Resistance fighters took control of the Lunatic Pandora and sunk it deep into the ocean, both to draw out Adel and to lessen the impact of future Lunar Cries. When Adel came to investigate, resistance members told her they believed those responsible to be holding Ellone hostage inside the Memorial. When Adel entered the building she found a facsimile of Ellone resting within a container, Laguna following her close behind. Before Adel could retaliate, Laguna pushed her and Kiros and Ward remotely closed the container, binding her in thin golden cords and freezing her instantaneously. Releasing a gelatinous cooling and buffering agent, the device protected the frozen Adel from outside contact preventing any stimulus from awakening her.

The container, appropriately dubbed Adel's Tomb, was launched into space and brought to rest in orbit around the moon, causing the worldwide radio interference rendering most wireless technology useless for the next 17 years, until Sorceress Ultimecia possesses Rinoa Heartilly and reaches the Lunar Base, thus gaining access to Adel's Tomb. Rinoa deactivates the trap, freeing Adel, as Ultimecia's sorceress' knightSeifer Almasy starts a Lunar Cry from the salvaged Lunatic Pandora. As monsters fall from the moon, Adel's Tomb is caught up in the morass and brought down with them, falling into the Lunatic Pandora. Ultimecia leaves Rinoa's body to possesses Adel's.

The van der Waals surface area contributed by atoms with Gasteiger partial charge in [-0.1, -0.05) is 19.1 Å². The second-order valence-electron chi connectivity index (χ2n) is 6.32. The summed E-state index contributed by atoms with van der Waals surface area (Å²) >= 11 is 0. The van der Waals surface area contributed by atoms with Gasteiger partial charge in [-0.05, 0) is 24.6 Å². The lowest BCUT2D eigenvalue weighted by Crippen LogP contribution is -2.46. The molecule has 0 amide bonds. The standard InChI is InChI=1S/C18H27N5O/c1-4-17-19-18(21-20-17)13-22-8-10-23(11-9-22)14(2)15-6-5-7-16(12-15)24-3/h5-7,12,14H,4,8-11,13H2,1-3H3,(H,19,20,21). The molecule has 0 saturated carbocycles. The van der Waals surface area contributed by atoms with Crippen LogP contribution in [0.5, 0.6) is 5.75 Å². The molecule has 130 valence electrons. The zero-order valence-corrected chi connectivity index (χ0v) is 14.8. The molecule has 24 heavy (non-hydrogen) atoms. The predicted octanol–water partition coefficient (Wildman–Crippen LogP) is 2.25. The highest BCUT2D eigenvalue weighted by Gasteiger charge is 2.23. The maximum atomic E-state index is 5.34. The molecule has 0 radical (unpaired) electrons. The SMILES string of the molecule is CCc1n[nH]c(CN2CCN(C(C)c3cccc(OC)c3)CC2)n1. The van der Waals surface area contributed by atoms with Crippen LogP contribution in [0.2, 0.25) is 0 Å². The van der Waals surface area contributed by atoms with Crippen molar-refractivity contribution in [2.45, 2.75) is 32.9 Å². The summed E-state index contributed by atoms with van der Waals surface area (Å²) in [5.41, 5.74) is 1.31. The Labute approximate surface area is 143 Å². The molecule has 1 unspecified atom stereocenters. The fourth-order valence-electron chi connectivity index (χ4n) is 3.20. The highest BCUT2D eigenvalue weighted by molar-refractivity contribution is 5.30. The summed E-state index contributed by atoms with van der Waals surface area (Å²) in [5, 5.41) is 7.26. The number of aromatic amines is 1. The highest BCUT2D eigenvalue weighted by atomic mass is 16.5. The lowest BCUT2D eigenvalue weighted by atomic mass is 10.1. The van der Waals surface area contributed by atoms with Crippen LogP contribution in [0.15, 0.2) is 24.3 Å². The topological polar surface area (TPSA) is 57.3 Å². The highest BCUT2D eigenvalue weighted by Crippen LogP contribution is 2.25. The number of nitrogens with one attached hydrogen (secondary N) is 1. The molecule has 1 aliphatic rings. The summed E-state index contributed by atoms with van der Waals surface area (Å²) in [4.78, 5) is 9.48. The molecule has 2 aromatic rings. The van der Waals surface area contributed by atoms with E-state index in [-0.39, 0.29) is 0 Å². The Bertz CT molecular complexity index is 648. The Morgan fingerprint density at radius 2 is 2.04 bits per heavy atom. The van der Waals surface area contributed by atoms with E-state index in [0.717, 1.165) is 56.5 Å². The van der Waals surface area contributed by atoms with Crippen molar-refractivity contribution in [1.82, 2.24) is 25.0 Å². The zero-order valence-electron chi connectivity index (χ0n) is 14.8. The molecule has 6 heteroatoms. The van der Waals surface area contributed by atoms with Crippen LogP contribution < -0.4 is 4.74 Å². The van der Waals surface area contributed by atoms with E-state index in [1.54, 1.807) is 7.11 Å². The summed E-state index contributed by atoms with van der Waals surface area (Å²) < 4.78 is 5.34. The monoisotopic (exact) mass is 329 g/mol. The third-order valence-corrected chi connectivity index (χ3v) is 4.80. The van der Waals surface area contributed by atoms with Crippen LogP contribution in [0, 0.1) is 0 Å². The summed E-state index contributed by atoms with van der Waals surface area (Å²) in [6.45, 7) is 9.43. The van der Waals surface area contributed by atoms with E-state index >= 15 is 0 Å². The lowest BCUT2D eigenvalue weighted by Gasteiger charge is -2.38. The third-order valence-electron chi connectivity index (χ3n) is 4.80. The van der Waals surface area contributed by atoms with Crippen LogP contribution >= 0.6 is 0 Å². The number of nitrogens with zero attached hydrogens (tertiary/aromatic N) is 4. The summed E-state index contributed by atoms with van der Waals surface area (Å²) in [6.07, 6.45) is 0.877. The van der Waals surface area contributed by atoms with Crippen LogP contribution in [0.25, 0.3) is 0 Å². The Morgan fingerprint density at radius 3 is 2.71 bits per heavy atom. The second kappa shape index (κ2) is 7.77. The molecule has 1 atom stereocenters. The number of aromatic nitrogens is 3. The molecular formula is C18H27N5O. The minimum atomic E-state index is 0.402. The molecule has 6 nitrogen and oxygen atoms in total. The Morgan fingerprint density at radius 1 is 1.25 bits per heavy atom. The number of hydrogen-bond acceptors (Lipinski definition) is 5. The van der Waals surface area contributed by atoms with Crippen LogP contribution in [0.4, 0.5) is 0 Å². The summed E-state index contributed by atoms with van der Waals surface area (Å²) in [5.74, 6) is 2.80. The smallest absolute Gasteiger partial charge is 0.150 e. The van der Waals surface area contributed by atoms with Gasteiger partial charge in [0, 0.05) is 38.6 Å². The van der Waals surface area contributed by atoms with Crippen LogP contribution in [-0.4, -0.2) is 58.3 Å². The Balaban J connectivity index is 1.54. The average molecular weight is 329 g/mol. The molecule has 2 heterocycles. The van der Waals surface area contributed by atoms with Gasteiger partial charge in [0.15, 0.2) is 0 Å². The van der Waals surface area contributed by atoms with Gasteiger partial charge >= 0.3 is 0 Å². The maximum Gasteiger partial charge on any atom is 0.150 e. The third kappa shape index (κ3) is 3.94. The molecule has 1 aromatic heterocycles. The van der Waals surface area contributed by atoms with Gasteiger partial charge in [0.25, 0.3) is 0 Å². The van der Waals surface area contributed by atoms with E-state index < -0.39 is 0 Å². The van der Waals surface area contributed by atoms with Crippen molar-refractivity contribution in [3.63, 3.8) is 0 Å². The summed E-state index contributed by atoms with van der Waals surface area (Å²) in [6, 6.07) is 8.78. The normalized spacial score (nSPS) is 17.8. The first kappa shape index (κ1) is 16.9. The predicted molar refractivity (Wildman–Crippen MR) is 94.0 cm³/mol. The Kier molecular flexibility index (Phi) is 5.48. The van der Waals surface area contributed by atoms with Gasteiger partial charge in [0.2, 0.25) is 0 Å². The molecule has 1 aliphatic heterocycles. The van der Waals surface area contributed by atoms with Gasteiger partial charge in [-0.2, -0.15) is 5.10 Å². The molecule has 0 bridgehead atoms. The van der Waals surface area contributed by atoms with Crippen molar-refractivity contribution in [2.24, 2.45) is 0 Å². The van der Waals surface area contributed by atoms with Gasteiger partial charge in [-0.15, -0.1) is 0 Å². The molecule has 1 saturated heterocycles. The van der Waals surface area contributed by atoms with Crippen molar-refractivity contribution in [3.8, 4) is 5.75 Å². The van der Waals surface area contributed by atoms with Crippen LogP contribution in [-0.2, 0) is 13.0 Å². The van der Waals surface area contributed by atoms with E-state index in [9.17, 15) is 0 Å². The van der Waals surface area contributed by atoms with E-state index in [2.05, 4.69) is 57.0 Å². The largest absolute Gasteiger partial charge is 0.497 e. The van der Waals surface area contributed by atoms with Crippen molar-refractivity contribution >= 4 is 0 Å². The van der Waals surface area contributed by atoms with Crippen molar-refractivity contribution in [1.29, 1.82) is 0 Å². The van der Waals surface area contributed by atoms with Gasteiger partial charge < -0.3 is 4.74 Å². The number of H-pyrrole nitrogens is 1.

Squall Leonhart and his allies infiltrate Lunatic Pandora to save Ellone, whom Seifer has taken captive onboard. As Seifer's allies, Fujin and Raijin, betray him and release Ellone, Seifer kidnaps Rinoa and presents her to the possessed Adel, who junctions Rinoa to increase her powers. Adel loses to the SeeD and transfers her powers to Rinoa before dying.